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ally, and for a short space of the air, for them is a phrase of sufficient dignity.

The sum of all is, the stork, in its absence, is said to be in the heaven,' therefore it is not in any other parts of the earth; and since, in the heaven,' signifies to be in the air, or in some one of the heavenly bodies, and that it cannot abide six months in the air, no more than Noah's dove, which was as good a flier, yet wanted a resting place for the sole of her foot, it remains therefore, that the stork, and the like may be said of the rest of season-observing birds, till some other more fit place can be with reason assigned them, does go unto, and remain in some one of the celestial bodies; and that must be the moon, which is most likely, because nearest, and bearing most relation to this our earth, as appears in the Copernican scheme, yet is the distance great enough to denominate the passage thither an itineration or journey.

Object. Great enough, indeed, for it is said to be fifty-two semidiameters of the earth, which being accounted twenty-one thousand, sevenbundred, and twenty-three miles, and three sevenths about, its diameter is six-thousand, nine-hundred, and twelve miles; then its semidiameter is three-thousand, four-hundred, and fifty-six; this, multiplied by fiftytwo, gives one-hundred and seventy-nine thousand, seven hundred, and twelve miles, for the distance of the moon from the earth; now at one. thousand per day in one-hundred and eighty days, which is but two and a half short vf half a year, he could go but one-hundred and eighty thousand, which is not so much more than the number of miles mentioned; so that the whole year must be spent in going and coming at one-thousand miles per day; in two-thousand of one half, the year; in four-thousand, a quarter; and this is as much as can be allowed them, namely, six weeks coming, and six weeks going, to tarry five months there, and five months here. Now, how can it be conceived, that any bird should move four-thousand miles a day, that is one hun. dred and sixty miles, and two thirds, per hour,

Answ. This is, I confess, a difficult objection, and I know not how better to answer it, than by giving them a little more time for their journey, that is, by dividing the year into three parts; allow one third for staying here, another one-third there, and the remaining one third for their going and coming, that will be sixty days, or two months for each, then will their motion be about one-hundred and twenty-five miles in an hour; now, I have heard that race horses have moved at the rate of five miles in a-minute; this comes to three-hundred miles in an hour, if they could continue it: but if this may seem too much to be believed, let us abate; say four miles is two-thousand four-hundred per hour, eight is one-hundred and eighty per hour, still this is more than our account one-hundred and twenty-five, but two is one-hundred and twenty, that is somewhat less; now, if any of these be possible by a horse, that hath two or three impediments, then it is much more easy for a bird, that hath none; the horse is hindered by its own weight, the bird hath none beyond the attraction; the horse hath resistance from the air, the bird in the air meets with no obstruction; and perhaps this may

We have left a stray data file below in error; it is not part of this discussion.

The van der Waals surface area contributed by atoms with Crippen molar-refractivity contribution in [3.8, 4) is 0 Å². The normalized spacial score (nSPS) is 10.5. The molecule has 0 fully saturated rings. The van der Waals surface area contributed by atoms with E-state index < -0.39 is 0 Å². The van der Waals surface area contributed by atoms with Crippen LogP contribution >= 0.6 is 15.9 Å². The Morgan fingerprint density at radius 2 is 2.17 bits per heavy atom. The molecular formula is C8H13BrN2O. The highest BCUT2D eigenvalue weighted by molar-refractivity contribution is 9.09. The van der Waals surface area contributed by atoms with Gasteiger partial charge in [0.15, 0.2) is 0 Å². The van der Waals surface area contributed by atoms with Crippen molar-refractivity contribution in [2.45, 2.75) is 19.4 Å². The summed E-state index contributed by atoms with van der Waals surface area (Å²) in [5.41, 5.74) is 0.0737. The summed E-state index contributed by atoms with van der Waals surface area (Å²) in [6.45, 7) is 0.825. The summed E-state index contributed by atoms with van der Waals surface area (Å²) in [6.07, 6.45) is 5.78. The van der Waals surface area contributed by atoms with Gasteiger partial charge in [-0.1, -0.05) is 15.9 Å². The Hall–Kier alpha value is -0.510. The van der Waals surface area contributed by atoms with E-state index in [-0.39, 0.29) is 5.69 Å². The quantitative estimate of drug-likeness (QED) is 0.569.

be added, that, if there were the resistance of the air, yet the bird could better make its way, not only by the shape of its body, fitted for the purpose, but, because of the smallness of its dimension, proportionable to its strength; for it is noted by an ingenious person, that generally smaller animals are stronger, proportionable to their bulk, than stronger, by the quadruple proportion.

2. Object. Oh, but as these have no resistance, so they have no furtherance; for the very fluid æther makes no resistance to the stork of the wing (as is before noted,) whereas the horse hath the solid earth to beat his heels against?

Ans. We will suppose (according to our hypothesis) that, as the bird ascends out of the attraction, it accelerates its motion by the same force that, in the beginning, did serve to raise it but slowly; and, perhaps, this acceleration may be much as the descent of heavy bodies, by vertuc of attraction, namely, by odd numbers (1, 3, 5, 7, 9,) for, though there be still some gravity remaining in the body, while it is ascending out of the attraction, yet the force continues either the same, or, if it be diminished any thing by weariness, this may be balanced by the thickness of the middle region, affording better stroke for the wing: now, if (I say) there be such acceleration even to the æther, where there is neither help nor resistance, yet there it shall continue in its full vigour and velocity, that was acquired in the ascent, and may, for any thing that appears, hold on to the moon's attraction; but this increasing swiftness may, at its height, be well supposed to transcend the swiftness of any horse; and, by consequence, may well accomplish this long journey in the time allowed: